Best-selling author Jim Butcher’s most famous series is the Dresden Files, but here’s a treat for fans beyond that ongoing contemporary fantasy: The Olympian Affair, the second entry in his Cinder Spires steampunk series, is arriving in November—eight years after it began with The Aeronaut’s Windlass.
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io9 is excited to share a first look at the cover, along with an excerpt, from The Olympian Affair. Here’s a summary of the plot for some context:
For centuries the Cinder Spires have safeguarded humanity, rising far above the deadly surface world. Within their halls, aristocratic houses rule, developing scientific marvels and building fleets of airships for defense and trade.
Now, the Spires hover on the brink of open war.
Everyone knows it’s coming. The guns of the great airship fleets that control the skies between the last bastions of humanity will soon speak in anger, and Spire Albion stands alone against the overwhelming might of Spire Aurora’s Armada and its new secret weapon–one capable of destroying the populations of entire Spires.
A trading summit at Spire Olympia provides an opportunity for the Spirearch, Lord Albion, to secure alliances that will shape the outcomes of the war, and to that end he dispatches privateer Captain Francis Madison Grimm and the crew of the AMS Predator to bolster the Spirearch’s diplomatic agents.
It will take daring, skill, and no small amount of showmanship to convince the world to stand with Spire Albion—assuming that it is not already too late.
Here’s the full cover of The Olympian Affair—as well as a look at a brand-new cover design for the first book in the series, The Aeronaut’s Windlass, which is getting a trade-paperback release on October 3. Keep reading for an exclusive excerpt from The Olympian Affair, which comes out November 7.
Colonel Renaldo Espira, resplendent in his gold-and-scarlet dress uniform, stalked through the streets of Flamecrest, uppermost habble of Spire Aurora. Though the city-sized space could have housed far more people than it did, it was more of a royal palace in itself, beneath the lean, hungry rule of His Majesty, Juan Francesco Tuscarora del Aurora, Spirearch of Aurora and master of her scarlet-bannered Armada.
Flamecrest had changed in his time in the Armada’s service, Espira reflected, and not for the better. The Ashen Halls of the Armada, headquarters of the service, remained as they had always been, stark and spartan and gloomy—but the rest of Flamecrest blazed with the light of hundreds of thousands of brilliant lumin crystals. They flashed and rippled through various colors and patterns, as always, though the artists the palace chose to arrange the specific palette of light had grown steadily more unrestrained in their tastes, and the current light arrangement created an uncomfortable suggestion of the buildings of Flamecrest blazing in a smokey inferno.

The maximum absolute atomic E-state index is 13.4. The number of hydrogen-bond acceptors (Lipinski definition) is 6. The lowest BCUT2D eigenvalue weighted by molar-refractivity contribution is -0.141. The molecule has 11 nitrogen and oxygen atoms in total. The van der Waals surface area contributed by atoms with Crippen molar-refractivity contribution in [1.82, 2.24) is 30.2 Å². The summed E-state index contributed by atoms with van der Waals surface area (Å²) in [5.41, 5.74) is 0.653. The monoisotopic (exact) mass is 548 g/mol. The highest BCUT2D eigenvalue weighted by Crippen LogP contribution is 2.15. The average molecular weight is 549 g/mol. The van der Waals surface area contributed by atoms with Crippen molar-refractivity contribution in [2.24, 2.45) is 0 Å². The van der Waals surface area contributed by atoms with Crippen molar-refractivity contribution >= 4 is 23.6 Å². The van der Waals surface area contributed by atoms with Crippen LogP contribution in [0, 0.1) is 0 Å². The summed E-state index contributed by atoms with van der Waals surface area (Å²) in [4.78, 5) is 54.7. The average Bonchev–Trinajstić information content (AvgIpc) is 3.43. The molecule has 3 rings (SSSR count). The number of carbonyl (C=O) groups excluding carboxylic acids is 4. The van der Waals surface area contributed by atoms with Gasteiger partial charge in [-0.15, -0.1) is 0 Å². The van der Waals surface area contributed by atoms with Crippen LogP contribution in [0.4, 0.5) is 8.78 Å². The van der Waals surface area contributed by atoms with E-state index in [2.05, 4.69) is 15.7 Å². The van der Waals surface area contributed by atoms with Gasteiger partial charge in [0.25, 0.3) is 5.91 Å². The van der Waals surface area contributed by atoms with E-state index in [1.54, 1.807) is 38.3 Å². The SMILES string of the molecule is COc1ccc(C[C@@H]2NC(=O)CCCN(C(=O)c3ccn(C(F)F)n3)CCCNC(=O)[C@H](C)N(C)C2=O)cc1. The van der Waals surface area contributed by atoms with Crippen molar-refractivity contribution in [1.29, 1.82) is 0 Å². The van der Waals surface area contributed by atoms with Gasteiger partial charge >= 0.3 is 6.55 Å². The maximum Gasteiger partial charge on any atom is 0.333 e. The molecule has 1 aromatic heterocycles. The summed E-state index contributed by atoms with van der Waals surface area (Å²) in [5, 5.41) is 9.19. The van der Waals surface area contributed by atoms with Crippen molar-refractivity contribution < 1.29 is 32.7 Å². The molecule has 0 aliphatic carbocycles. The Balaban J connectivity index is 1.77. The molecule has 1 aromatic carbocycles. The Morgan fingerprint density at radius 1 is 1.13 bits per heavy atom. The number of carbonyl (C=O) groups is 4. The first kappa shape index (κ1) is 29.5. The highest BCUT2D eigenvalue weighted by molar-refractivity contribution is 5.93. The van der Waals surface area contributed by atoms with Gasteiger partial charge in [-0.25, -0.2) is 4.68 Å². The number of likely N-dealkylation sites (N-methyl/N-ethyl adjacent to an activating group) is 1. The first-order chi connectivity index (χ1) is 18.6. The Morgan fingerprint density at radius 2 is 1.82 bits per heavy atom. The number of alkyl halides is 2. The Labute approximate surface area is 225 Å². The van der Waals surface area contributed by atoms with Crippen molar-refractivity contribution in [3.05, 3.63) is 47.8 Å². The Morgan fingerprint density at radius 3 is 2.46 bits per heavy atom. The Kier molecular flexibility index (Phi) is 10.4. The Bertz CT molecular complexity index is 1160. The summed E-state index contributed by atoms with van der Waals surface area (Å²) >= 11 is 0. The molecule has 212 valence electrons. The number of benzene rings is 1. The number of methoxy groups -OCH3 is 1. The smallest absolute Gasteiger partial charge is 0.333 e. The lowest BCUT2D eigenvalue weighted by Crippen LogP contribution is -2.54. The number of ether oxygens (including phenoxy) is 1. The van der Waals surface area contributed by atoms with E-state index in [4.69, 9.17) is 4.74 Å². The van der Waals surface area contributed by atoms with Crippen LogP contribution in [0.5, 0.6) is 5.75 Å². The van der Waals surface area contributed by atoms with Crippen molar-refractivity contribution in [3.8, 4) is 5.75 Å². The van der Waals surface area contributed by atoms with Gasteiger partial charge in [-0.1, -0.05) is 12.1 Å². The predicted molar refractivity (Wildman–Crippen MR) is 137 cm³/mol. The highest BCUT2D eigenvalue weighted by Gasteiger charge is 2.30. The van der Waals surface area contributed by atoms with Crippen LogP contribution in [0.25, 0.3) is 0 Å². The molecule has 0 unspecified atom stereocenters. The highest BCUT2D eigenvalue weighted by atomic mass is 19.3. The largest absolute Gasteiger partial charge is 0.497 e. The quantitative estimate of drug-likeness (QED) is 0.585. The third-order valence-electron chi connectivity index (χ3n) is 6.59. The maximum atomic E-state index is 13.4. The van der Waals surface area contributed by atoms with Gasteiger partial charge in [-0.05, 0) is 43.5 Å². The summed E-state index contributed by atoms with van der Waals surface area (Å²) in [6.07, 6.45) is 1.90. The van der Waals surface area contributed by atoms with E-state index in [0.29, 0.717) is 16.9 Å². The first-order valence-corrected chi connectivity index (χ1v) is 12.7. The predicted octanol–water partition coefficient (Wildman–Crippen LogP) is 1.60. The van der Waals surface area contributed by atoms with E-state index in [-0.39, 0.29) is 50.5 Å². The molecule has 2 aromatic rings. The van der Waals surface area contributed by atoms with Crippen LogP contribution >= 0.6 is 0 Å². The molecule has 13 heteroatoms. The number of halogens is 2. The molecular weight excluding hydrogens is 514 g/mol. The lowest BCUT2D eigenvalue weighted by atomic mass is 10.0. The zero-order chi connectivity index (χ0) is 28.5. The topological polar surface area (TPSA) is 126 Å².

Espira’s nostrils flared. The smoke was all coming from the new vatteries. Acres of space had been cleared and devoted exclusively to the new masonry buildings, which produced red light and black smoke in equal measure, and was where the new ember-colored crystals were produced in numbers far greater than should have been possible. The new vatteries stank. Greasy, chemical-smelling smoke lingered in a semi-opaque pall on the floor for a block in every direction around them, and the air smelled of acrid things that would sear the flesh and burn the eyes if exposed to them.
The Ash Guards walking in a box formation around Espira marched him past the vatteries—but instead of turning down the street toward the palace, they took him on a different route, passing the palace and the Ministry of Intelligence and clear on to the Etheric University.
Espira shuddered as they passed through the copper-clad steel gates of the university.
His stomach twisted and turned as memories of two years past flashed through his mind. Cold and smoke and fire and blood—and sometimes outright horror, all centered around the calm face of the most terrifying etherealist Espira had ever met.